“Chief Dull Knife is the leader of the Northern Cheyenne. Some o’ his people were among Sitting Bull’s warriors at the Little Big Horn this summer.” Sergeant Isaac Rice rested his hands on the mess table beside the remains of his supper.
Sergeant Tom Allsup pushed his dusty and battered campaign hat further down the bench from his holstered revolver. He turned to Isaac, “So, what else did James say ‘bout the massacre of the Cheyenne?”
The three friends sat at a long table for non-commissioned officers at the far end of the Tenth Cavalry’s mess hall at Fort Concho, Texas. Isaac and Tom sat with their backs to a stone wall. Over Caleb’s shoulder, Isaac had a clear view of the Christmas tree at the other end of the large room. The tree stood in a corner between the main entrance and a doorway to the kitchen. Out the window, Isaac saw darkness descending over West Texas as the sky changed from purple to black at first dark that Friday evening.
Isaac reached inside his shirt and withdrew a battered and stained letter. He smoothed it against the table. “Well, let’s see. According to James, the Fourth caught the Cheyenne by complete surprise and attacked early in the morning. Hold on. Today is December 23. So, it happened a month ago tomorrow – November 24, 1876. They killed anybody and everybody they could find. Some Cheyenne, including Dull Knife, escaped in the confusion. James said the purpose of the mission was to avenge Custer and the Seventh – pure and simple, get revenge.”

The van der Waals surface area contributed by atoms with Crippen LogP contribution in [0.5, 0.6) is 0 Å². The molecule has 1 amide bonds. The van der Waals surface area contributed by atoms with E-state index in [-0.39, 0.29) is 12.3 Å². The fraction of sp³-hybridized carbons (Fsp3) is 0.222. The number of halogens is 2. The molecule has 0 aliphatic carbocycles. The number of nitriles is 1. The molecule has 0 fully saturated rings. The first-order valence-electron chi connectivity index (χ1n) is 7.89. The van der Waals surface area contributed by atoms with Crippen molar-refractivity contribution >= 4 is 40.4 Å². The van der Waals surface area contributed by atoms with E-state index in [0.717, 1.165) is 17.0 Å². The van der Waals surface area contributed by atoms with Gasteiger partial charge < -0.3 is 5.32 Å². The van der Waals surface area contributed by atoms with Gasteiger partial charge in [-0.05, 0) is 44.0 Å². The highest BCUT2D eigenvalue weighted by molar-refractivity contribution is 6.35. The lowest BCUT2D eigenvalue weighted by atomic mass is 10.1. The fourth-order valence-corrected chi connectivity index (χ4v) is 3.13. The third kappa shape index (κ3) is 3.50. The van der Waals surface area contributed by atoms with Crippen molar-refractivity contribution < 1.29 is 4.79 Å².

Tom cocked his head to one side and asked of no one in particular. “I ‘member hearing you fellows say y’all met James in St. Louis. But, how did y’all become friends with a white Civil War cavalryman?”
Isaac and Caleb exchanged glances and chuckled. Isaac explained, “Yeah, dat same James rode wid our Colonel Grierson on dat famous Union cav’ raid right down through the middle o’ Mississippi. Anyhow, we happened upon James and his wife one night on a city street just as a robber hit him over the head wid a piece of a baseball bat….”